SEOUL (AFP) - South Korean President Park Geun Hye on Tuesday (Nov 24) called for a ban on masks at demonstrations, less than two weeks after huge anti-government protests rocked Seoul, as she warned "terrorist elements" may infiltrate demonstrations.
The president also drew parallels between masked protesters and the Islamic State in Iraq and Syria (ISIS) - prompting organisers of the recent rally to say her comments had left them "speechless".
More than 60,000 people protested against the conservative government's push for labour reform and state-issued history textbooks in Seoul on Nov 14, in the biggest protest in the country for nearly a decade.
Many scuffled with police, who responded with water cannon and liquid pepper spray, leaving dozens injured and one protester in a critical condition.
Police have come under fire for what critics describe as excessive use of force, while about 200 demonstrators are being investigated after dozens of police buses were damaged.
Park described the clashes on Nov 14 as an "unacceptable" incident and called for "strong measures" against the protesters, especially those in masks.
"At a time when acts of terrorism are taking many lives around the world, some terrorist elements may sneak into such protests and pose a threat to the lives of our people," she said at a cabinet meeting on Tuesday.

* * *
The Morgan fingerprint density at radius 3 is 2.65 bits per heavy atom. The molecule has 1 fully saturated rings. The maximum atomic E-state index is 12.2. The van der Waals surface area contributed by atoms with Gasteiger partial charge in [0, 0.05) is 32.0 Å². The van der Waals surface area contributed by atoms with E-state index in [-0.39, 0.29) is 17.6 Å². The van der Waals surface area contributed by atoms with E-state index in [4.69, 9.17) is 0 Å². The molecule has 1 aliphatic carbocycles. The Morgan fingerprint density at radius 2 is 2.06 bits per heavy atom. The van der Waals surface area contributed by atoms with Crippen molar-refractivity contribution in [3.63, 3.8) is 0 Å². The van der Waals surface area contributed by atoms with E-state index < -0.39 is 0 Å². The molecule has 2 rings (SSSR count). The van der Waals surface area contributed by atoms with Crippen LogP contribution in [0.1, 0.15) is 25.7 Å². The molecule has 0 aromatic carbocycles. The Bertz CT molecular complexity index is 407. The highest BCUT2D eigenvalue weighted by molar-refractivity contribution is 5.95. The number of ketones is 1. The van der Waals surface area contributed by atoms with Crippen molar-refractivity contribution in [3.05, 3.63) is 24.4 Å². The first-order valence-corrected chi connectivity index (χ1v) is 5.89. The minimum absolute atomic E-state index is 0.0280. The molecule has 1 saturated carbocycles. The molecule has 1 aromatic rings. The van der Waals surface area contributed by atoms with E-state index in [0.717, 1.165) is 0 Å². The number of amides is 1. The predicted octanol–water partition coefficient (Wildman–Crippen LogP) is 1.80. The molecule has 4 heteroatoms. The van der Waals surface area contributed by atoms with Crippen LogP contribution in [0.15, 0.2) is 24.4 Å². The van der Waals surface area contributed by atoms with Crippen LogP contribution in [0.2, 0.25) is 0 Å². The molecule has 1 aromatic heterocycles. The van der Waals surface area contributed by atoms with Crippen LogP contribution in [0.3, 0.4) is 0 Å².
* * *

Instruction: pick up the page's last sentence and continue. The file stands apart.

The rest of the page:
"In particular, masks in protests should not be tolerated. Isn't that what the ISIS is doing these days, with their faces hidden like that?" she added.
However, the Korean Confederation of Trade Unions - a militant umbrella labour union and a leading organiser of the Nov 14 rally - accused the president of trying to stifle dissent.
"This is really pathetic," KCTU said in a statement.
"We never expected her to have any insight in democracy but now we are left to wonder if she has any sense of judgment."
KCTU added: "Her statements over ISIS and masks ... left us simply speechless."
The Nov 14 demonstration saw police surround demonstrators with barricades composed of hundreds of police buses, with protesters - some wearing masks - tying ropes to the vehicles to try to move them.
Police faced criticism for aiming water cannons directly at protesters, including one who suffered concussion and remains unconscious and in a critical condition.
The protest focused on a series of issues, including what Seoul's planned labour reform critics said would make it easier for firms to fire workers, and the controversial imposition of state-issued history textbooks in schools.
The textbooks have become a bitter ideological battleground between left and rights.
The organisers of the Nov 14 rally have vowed to launch another massive protest on Dec 5.